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  1. #1
    Junior Member
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    showing

    hey pliz help me show that the differentiation of y=secx-tanx/(secx+tanx) is -2secx/(secx+tanx)^2
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  2. #2
    MHF Contributor Calculus26's Avatar
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    Multiply top and bottom by sec(x) +tan(x) to obtain

    1/[sec(x)+tan(x)]^2

    f ' = -2 (sec(x)+tan(x))^(-3)* (sec(x)tan(x)+sec^2(x))

    now just clean it up
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  3. #3
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    Hello, Rose!

    Show that the derivative of y\:=\:\frac{\sec x-\tan x}{\sec x+\tan x} .is: . \frac{dy}{dx} \:=\: \frac{-2\sec x}{(\sec x+\tan x)^2}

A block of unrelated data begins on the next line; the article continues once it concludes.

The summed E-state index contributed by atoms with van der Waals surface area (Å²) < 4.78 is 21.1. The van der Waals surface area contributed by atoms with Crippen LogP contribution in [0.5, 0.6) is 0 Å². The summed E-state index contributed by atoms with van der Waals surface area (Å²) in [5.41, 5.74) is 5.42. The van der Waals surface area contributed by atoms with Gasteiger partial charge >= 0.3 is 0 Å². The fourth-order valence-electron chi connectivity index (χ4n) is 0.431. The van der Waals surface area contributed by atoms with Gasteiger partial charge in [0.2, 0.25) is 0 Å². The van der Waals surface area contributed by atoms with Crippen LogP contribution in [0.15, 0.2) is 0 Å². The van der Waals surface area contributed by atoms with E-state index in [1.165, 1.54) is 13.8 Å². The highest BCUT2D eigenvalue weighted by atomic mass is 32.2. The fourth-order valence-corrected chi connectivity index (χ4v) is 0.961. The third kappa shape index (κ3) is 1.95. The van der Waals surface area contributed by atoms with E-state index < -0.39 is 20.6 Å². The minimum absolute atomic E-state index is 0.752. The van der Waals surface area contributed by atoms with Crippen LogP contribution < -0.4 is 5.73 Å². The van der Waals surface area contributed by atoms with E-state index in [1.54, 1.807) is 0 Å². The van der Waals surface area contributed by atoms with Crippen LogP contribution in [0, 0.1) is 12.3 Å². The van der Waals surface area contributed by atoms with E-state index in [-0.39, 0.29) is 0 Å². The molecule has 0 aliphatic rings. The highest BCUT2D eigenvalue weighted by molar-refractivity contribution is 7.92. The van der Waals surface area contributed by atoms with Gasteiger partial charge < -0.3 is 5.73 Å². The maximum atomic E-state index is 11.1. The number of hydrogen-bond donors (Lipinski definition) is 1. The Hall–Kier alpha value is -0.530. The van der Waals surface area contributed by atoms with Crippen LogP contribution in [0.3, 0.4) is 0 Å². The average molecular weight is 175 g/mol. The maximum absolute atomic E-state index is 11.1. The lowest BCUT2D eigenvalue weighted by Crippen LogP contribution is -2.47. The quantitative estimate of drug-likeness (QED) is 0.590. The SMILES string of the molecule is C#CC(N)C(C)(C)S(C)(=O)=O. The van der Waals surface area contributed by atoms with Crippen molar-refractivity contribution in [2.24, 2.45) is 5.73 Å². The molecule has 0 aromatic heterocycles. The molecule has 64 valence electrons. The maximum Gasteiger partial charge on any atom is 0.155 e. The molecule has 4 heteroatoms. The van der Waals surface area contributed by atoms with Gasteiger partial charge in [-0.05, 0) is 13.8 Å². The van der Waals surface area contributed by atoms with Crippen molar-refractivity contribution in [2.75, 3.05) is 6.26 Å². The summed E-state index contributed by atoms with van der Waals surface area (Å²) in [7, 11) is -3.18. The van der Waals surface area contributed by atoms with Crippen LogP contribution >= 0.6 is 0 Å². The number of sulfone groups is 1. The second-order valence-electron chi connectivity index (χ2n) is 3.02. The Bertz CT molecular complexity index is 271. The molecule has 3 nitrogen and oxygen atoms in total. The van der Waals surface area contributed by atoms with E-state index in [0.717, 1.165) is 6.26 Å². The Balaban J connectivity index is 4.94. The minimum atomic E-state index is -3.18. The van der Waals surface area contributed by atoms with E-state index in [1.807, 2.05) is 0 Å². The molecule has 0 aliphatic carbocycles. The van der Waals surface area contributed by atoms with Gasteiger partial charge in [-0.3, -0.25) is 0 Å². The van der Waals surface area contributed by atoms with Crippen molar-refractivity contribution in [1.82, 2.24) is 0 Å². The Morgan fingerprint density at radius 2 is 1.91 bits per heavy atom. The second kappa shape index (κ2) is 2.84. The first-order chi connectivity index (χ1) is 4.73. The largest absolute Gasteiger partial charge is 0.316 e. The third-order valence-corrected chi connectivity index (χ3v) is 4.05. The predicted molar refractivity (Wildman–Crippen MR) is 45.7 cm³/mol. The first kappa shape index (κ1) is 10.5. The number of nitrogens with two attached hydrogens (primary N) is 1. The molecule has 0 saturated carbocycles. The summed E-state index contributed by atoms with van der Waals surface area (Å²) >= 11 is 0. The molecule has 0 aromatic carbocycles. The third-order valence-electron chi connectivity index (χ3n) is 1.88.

We can differentiate this head-on . . .


    Quotient Rule:

    . . \frac{dy}{dx} \;=\;\frac{(\sec x + \tan x)(\sec x\tan x - \sec^2\!x) - (\sec x -\tan x)(\sec x\tan x + \sec^2\!x)}{(\sec x +\tan x)^2}

    . . . . = \;\frac{-\sec x(\sec x + \tan x)(\sec x - \tan x) - \sec x(\sec x - \tan x)(\sec x + \tan x)}{(\sec x +\tan x)^2}

    . . . . = \;\frac{-2\sec x(\sec x + \tan x)(\sec x -\tan x)}{(\sec x + \tan )^2}

    . . We have: . \frac{dy}{dx} \;=\;\frac{-2\sec x(\sec x - \tan x)} {\sec x+ \tan  x}


    \text{Multiply by }\frac{\sec x + \tan x}{\sec x + \tan x}\!:
    . . . \frac{dy}{dx} \;=\;\frac{-2\sec x(\sec x - \tan x)}{\sec x + \tan x}\cdot{\color{blue}\frac{\sec x + \tan x}{\sec x + \tan x}} \;=\; \frac{-2\sec x\overbrace{(\sec^2\!x - \tan^2\!x)}^{\text{This is 1}}}{(\sec x + \tan x)^2}


    Therefore: . \frac{dy}{dx} \;=\;\frac{-2\sec x}{(\sec x + \tan x)^2}

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